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Thread: Pole Height

  1. #1
    Join Date
    May 2008
    Posts
    6

    Pole Height

    Can anyone tell me how to estimate a pole's height from the ground? I am curious, I have seen this done in the past but have forgotten the technique the foreman used.

  2. #2
    Join Date
    Jan 2008
    Posts
    7,422
    Depends on how accurate you need to be:

    You can place a stick of known height next to the pole and estimate how many multiples of this stick make up the pole height.

    or

    Stand back and visually pick the 1/2 way point of the pole top to ground. Then pick the 1/2 way point of this point to ground. Continue until you reach a point that you can measure. then multiply back to get the height.

    or

    Use an inclinometer that will allow you to measure the a % difference from the ground line to the top. This % difference is the % of your horizontal distance from the pole

    or

    From a known horizontal distance, sight a straight line from your location on the ground, to the top of a reference stick or person's head between you and the pole, to the top of the pole. The pole height is:

    height = distance from you to pole * (height of reference / your distance to reference)

    add: you could also ratio the shadow length of a stick of known height to the shadow length of the pole, if the sun is cooperating.
    Last edited by mivey; 03-31-09 at 12:08 PM.

  3. #3
    Join Date
    Feb 2003
    Location
    Indianapolis
    Posts
    6,102

    Smile

    Read the brand. Normally, it is about eye level and will have something like 5-35 or 3-40 or similar. the first number is the class (how fat it is) and the second is the height. The pole is normally set 10% + 2' deep. Therefore, if the brand says 1-55, it is about 7½ feet deep and about 47½ feet above grade. :smile:
    Charlie Eldridge, Indianapolis, Utility Power Guy
    Responses based on the 2011 NEC, unless stated otherwise.

  4. #4
    Join Date
    Mar 2009
    Posts
    2
    Angles, 10 feet from base find your angle to the top. Example, a 20ft pole should be at 60 degree, a 40ft should be at 75 degree.

  5. #5
    Join Date
    Jan 2008
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    7,422
    Quote Originally Posted by charlie View Post
    Read the brand. Normally, it is about eye level and will have something like 5-35 or 3-40 or similar. the first number is the class (how fat it is) and the second is the height. The pole is normally set 10% + 2' deep. Therefore, if the brand says 1-55, it is about 7½ feet deep and about 47½ feet above grade. :smile:
    If the pole is not real worn, the brand will still be visible. Sometimes it is hard to see, but look on the pole below where the holes for the hardware are pre-drilled.

    I have seen the class listed second.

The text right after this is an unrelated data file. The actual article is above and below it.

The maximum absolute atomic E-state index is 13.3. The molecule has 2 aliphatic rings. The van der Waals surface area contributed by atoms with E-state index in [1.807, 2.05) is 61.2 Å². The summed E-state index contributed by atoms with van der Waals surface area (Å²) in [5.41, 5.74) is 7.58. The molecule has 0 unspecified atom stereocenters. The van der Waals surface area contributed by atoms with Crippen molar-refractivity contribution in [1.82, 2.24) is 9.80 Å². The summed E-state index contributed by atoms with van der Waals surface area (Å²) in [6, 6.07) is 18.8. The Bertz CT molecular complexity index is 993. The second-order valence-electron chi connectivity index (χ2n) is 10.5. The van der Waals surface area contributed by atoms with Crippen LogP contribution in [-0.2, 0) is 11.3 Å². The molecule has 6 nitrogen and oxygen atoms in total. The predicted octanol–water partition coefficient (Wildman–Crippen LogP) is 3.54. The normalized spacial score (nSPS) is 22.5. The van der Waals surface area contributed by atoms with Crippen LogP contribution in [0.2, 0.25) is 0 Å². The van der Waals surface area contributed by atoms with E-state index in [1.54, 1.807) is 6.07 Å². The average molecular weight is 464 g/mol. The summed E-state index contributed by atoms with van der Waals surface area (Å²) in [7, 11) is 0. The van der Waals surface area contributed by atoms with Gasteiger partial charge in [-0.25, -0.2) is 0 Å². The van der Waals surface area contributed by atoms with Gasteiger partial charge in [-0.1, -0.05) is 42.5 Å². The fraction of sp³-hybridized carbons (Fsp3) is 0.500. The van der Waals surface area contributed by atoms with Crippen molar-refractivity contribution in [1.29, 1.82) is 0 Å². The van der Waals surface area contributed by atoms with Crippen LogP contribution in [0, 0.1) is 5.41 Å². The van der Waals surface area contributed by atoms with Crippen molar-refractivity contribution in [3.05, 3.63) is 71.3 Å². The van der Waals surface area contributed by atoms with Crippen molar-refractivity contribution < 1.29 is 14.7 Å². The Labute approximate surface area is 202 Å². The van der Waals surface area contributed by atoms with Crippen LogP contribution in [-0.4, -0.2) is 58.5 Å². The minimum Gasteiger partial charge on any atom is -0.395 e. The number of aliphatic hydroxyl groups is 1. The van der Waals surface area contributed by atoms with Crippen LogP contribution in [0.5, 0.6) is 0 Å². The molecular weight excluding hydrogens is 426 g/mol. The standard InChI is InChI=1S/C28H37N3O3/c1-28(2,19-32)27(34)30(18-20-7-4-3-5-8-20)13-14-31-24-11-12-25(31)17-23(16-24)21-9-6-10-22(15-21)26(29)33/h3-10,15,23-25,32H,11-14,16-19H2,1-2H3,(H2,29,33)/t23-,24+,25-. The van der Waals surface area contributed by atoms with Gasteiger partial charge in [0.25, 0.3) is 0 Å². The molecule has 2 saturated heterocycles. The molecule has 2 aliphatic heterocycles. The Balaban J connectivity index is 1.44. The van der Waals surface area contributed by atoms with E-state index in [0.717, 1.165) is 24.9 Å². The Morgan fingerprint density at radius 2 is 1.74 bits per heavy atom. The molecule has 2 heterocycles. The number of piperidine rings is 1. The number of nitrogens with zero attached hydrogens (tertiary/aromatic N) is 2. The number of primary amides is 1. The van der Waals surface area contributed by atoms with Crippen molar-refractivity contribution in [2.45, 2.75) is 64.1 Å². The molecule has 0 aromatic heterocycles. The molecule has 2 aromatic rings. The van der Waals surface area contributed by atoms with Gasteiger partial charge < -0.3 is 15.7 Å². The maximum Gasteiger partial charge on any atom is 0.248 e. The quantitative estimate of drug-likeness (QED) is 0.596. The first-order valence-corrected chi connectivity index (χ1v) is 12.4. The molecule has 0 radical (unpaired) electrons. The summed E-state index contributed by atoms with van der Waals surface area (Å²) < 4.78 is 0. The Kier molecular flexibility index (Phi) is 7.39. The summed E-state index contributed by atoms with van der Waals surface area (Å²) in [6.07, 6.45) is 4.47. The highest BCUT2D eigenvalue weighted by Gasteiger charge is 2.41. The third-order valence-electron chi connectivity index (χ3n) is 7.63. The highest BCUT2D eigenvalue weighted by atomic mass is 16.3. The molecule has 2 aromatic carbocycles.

6. #6
    Get a 45 degree drafting square for a couple $'s. With the square held level, sight down the length of the 45 degree side and walk away from the pole until the tip of the pole is lined up with the square. Measure the distance from the pole to your feet and add your own height to this.

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  7. #7
    Join Date
    Jun 2006
    Location
    Ohio
    Posts
    12,373
    Another method is to use the length of the shadow and sun data. This only works if the shadow is on level ground (or measured at level point from base), and of course, on a sunny day

    Sun data can be obtained here: http://www.usno.navy.mil/USNO/astron...ices/alt-az-us



    H = height, SL = shadow length, AA = altitude angle
    Last edited by Smart $; 03-31-09 at 01:38 PM.

  8. #8
    Join Date
    May 2005
    Location
    Redmond, WA
    Posts
    778
    We teach our First Class Boy Scouts to visually lay the pole or tree down. Stand back a ways and hold a stick up at arms length. Move the stick until your thumb covers the bottom of the pole and you sight the top of the pole with the top of the stick. Roll your hand 90 degrees and note where the stick top is aiming and measure the distance from that point back to the pole. It is rough but will get close.

    My uncle the logger would walk until he could see the tree top when bending over and looking between his legs. His stomach was smaller than mine and that position gave him a 45 degree viewing angle. He would drive a stake and drop the tree top within 5 feet of the stake. It could be he was just fooling me with his bend over antics.
    Bob Wilson

  9. #9
    Join Date
    Oct 2008
    Location
    West Michigan
    Posts
    249
    Hold a 10' stick of conduit straight up. Measure the shadow. Measure the poles shadow.

    Multiply the length of the Poles shadow by 10. Then divide by the length of the conduits shadow.

    Pole Shadow x Conduit Length / Conduit shadow


    That'll get ya pretty darn close, and all you need is your tape, and some conduit. I would assume these are handy? :cool:

    Otherwise measure your shadow...


    My 2¢
    Doug S.

  10. #10
    Join Date
    Mar 2009
    Posts
    7
    Get a protractor or a carpenter's level.

    With a carpenter's level you will need to go out to a distance where the level, set on the ground, (or close enough to it), will point to the top of the pole with the 45 deg bubble indicating level. The pole height equals your distance from the base of it. OR

    Take a protractor and walk any distance from the pole, get an angle that you are looking up to the top of the pole, (the same angle that Smart $ shows to the sun in the previous post), use the same formula-the Height = distance from the pole x the Tangent of the angle.

    Just for kicks, do both, see how close you get.

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